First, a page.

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Undercover Selling: 1930s Whispering Campaigns

by Carrie McLaren | Issue #19

You may have heard about the ad agencies who hire beautiful people to go in bars and loudly order their client’s beverage. Or companies like Nike that hire a tribe to go to sporting events masquerading as adoring (Nike) fans. Or internet marketers who post fake queries in chat rooms such as "Who sings that song on the Home Alone 4 soundtrack? I just looooooove it!" then answer the question under a different guise later: "Why, that was Shit for Brainz. I just bought their CD on Dumpman Records..." This is, no kidding, how Christina Aguilera got famous.

What is now touted by its enthusiasts as "viral" or "buzz" marketing has its root in 1930s whispering campaigns. A typical whispering campaign worked like this: A company hired people to go out in public and secretly spread some rumor or blab about a promotion. For example, a department store hired young women to ride up and down an office elevator all day and talk loudly enough for others to hear about all the wonderful dresses on sale down at Sanfred’s. Another manufacturer hired actors to ride the subway and pretend to be businessmen. One would then "coincidentally" bump into an old friend (another actor) and talk about tires.

Whispering campaigns were largely inspired by the psychological warfare techniques used in World War I. The Allies spread false rumors–like the German atrocity stories–to win support for their cause. Not surprisingly, companies did the same thing, creating word-of-mouth campaigns designed to attack the enemy, usually the leading competition. A rival of Chesterfield cigarettes, for example, paid men along the Atlantic seaboard to run into stores and ask for cigarettes. When the clerk gave them Chesterfield’s, the men would respond, "I don’t want that kind. There’s a contagious disease in their plant." In case that wasn’t enough to scare people off, the men would add, "and the officers of the corporation are giving large sums to the Nazis." (Chesterfield responded by offering a $25,000 reward for the arrest and conviction of the parties responsible for the rumors.)

Another rumor resembled an urban myth that later plagued Microsoft, among others: it was said that a certain company was giving away $100 to people who bought a particular product. People began writing in to claim their hundred dollars and were angry when they didn’t get it.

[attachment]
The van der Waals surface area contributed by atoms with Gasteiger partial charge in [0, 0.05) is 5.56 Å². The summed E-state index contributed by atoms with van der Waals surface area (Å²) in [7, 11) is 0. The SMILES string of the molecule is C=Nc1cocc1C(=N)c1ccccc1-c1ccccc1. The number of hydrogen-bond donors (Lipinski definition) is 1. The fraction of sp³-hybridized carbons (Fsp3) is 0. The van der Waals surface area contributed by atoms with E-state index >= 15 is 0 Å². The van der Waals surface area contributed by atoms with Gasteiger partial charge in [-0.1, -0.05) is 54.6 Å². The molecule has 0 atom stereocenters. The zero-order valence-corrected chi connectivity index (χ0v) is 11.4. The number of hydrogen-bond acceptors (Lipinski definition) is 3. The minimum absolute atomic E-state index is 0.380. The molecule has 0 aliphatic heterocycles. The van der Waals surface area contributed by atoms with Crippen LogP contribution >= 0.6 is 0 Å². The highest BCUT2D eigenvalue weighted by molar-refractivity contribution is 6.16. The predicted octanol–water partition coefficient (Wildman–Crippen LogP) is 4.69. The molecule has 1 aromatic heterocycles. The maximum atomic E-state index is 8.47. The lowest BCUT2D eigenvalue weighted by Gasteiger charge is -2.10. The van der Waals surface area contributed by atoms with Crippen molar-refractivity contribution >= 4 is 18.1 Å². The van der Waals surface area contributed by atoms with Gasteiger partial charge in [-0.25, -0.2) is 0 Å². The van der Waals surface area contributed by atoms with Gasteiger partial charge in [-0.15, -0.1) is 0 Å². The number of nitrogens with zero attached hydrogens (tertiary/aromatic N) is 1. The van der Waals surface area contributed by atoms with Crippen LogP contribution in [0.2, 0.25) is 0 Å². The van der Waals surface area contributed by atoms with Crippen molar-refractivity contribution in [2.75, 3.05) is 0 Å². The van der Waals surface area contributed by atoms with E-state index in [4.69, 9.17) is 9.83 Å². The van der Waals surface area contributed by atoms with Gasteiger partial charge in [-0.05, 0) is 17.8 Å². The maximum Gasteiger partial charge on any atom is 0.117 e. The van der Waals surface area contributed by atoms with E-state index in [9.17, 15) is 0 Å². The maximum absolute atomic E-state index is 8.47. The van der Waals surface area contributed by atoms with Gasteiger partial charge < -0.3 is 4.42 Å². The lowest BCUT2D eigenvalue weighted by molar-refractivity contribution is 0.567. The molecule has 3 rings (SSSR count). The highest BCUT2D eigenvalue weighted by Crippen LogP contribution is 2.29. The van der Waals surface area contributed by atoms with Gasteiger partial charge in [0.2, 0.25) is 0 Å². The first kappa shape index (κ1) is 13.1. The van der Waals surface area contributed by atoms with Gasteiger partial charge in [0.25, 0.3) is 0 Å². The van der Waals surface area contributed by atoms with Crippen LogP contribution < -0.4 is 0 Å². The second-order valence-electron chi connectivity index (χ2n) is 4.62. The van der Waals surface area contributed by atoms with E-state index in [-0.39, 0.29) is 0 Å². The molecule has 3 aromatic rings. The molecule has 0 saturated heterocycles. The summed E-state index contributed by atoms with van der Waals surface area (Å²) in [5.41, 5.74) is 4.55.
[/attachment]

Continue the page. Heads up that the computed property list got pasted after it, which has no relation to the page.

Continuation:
Corporations also used whispering campaigns to break strikes. During a strike, men posing as salesmen would go door-to-door in communities where the workers lived. The men would try to sell something to the wife of a striker. When she declined, he’d say, "I can understand perfectly why you haven’t any money to buy these bargains. Your husband is on strike, isn’t he? Well, of course it’s not of my business, but I hate to see you folks deprived of the necessities of life just so these few strike organizers can ride around in big cars and draw down fat salaries. I was once a union man myself. See where it got me: selling stuff from door to door. Do you know what salary the labor organizer draws when your husband isn’t on strike? Twenty-five dollars a week and no expenses. And when your husband is on strike? Well, then that organizer draws one hundred dollars a week and plenty of expenses."

Such campaigns were, all too often, extremely effective. After a company employed house-to-house propaganda during a bitter strike in Ohio, the strike ended in three days.

("Whispering Campaigns for Sale," Advertising and Selling, 11/8/34, p48; "Whispers for Sale: Verbal Advertising" by Robert Littell and John J. McCarthy, Harper’s Magazine, February 1936.)